The Environment

Some Topics


  • Ocean Garbage

    The oceans have deteriorated because of human exploitation, ignorance and neglect. The assault on ocean heath is multifaceted and global. Increasingly, environmental action groups have had success in ameliorating the damage. Some more enlightened governments have passed laws to protect marine environments and developed enforcement infrastructures.

    The great Pacific garbage patch was described in a 1988 paper published by the National Oceanic and Atmospheric Administration (NOAA) of the United States. The description was based on results obtained by several Alaska-based researchers between 1985 and 1988 that measured plastic in the North Pacific Ocean. Researchers found high concentrations of marine debris accumulating in regions governed by ocean currents. The pacific garbage is similar to other areas of concentrated marine debris in the world's oceans. These areas of debris accumulation are gathered by oceanic currents. In the Pacific, the area is bound by the North Pacific Gyre. The gyre's rotational pattern draws in waste material from across the North Pacific Ocean, including coastal waters off North America and Japan. As material is captured in the currents, wind-driven surface currents gradually move floating debris toward the center, trapping it in the region.

    One source of ocean pollution is discarded fishing gear such as buoys, lines, and nets. A 2011 US EPA report concluded that:” "The primary source of marine debris is the improper waste disposal or management of trash and manufacturing products, including plastics (e.g., littering, illegal dumping) . Debris is generated on land at marinas, ports, rivers, harbors, docks, and storm drains. Debris is generated at sea from fishing vessels, stationary platforms and cargo ships." Pollutants range in size from abandoned fishing nets to micro-pellets used in abrasive cleaners. Currents carry debris from the west coast of North America to the gyre in about six years and debris from the east coast of Asia in a year or less. [i]

    Tatiana Schlossberg reported on the small plastic particle pollution of the Arctic, She wrote:” Every year, about 8 million tons of plastic gets into the ocean, and scientists estimate that there may be as much as 110 million tons of plastic trash in the ocean. Though the environmental effects of plastic pollution are not fully understood, plastic pollution has made its way into the food chain. A major ocean current is carrying bits of plastic, mainly from the North Atlantic, to the Greenland and Barents seas, and leaving them there — in surface waters, in sea ice and possibly on the ocean floor. Most all of the Arctic plastic, measured by weight, was in fragments, ranging from 0.5 millimeters to 12.6 millimeters. Because climate change is already shrinking the Arctic sea ice cover, more human activity in this still-isolated part of the world is increasingly likely as navigation becomes easier. As a result, plastic pollution, which has grown significantly around the world since 1980, could spread more widely in the Arctic in decades to come.[ii]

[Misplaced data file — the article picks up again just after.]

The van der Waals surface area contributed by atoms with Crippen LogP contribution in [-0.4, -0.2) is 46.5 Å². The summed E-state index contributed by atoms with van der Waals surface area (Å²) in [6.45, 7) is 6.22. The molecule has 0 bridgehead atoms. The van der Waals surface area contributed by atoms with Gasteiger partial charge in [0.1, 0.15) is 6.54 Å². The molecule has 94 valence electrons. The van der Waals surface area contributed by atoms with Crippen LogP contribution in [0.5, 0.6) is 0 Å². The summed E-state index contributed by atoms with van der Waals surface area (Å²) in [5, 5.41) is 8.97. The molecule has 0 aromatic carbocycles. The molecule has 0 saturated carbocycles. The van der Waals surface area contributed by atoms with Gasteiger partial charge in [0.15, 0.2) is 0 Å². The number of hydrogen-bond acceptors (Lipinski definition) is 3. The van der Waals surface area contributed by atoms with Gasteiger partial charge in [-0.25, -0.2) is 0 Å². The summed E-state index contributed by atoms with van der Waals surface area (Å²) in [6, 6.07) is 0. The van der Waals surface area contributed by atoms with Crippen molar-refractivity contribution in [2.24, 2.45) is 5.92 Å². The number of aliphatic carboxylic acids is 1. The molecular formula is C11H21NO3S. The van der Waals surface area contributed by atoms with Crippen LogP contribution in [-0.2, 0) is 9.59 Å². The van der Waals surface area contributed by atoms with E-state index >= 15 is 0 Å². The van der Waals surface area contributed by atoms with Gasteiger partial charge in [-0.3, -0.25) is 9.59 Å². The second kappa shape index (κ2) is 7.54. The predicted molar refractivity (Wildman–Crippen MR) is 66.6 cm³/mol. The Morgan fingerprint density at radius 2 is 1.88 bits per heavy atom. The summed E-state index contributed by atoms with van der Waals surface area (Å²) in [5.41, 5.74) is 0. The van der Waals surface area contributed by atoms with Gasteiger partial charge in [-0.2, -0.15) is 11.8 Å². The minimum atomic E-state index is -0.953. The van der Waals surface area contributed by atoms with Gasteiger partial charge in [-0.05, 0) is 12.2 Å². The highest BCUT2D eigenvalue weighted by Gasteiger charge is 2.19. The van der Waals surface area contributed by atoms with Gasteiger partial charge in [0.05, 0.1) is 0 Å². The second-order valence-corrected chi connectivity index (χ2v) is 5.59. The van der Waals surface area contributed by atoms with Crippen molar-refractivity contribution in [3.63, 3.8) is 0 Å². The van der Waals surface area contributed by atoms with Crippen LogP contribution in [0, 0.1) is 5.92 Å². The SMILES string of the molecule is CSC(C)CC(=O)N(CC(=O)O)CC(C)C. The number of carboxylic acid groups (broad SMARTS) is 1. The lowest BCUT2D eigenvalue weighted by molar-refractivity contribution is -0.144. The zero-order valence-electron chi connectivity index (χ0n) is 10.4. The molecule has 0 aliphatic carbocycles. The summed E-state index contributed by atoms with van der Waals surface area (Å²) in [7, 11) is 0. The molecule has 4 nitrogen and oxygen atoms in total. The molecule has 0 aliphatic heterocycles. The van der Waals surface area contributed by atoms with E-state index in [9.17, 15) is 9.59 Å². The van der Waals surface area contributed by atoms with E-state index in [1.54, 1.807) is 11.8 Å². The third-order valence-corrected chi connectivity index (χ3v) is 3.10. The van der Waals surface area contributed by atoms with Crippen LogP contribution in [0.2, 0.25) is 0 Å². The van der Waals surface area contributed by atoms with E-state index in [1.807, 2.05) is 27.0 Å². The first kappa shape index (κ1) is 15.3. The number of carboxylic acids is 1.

Photodegraded plastic disintegrates into ever smaller pieces while remaining a polymer. As the plastic flotsam photodegrades into smaller and smaller pieces, it concentrates in the upper water column and becomes small enough to be ingested by aquatic organisms that reside near the ocean's surface. In this way, plastic enter the food chain. Ocean mammals, especially whales become entangled in nets and other commercial fishing gear and often die unless they are freed by human rescuers. Commercial fisherman are too often careless exploiters of ocean life .

    [i] Wilkepedia. The Great Pacific Garbage Patch. Accessed online Feb 2017.
    [ii] Tatiana Schlossberg.Trillions of Plastic Bits, Swept Up by Current, Are Littering Arctic Waters. NYT Climate April 19, 2017

  • Discussions of Environmental Science and Human Ecology were developed by Environmed Research Inc. Sechelt, B.C. Canada. Online Topics were developed from the book, The Environment. You will find detailed information about the sun, weather, soils, forests, oceans, atmosphere, air pollution, climate change, water resources, air quality, energy sources, and preserving habitats.

    The Environment is available from Alpha Online as a Printed book or as an eBook Edition for Download. The 2018 edition is 286 pages.
    The Author, Stephen Gislason MD

  • Download The Environment as an eBook.

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    This book helps you understand air quality issues, normal breathing and the causes of breathing disorders.

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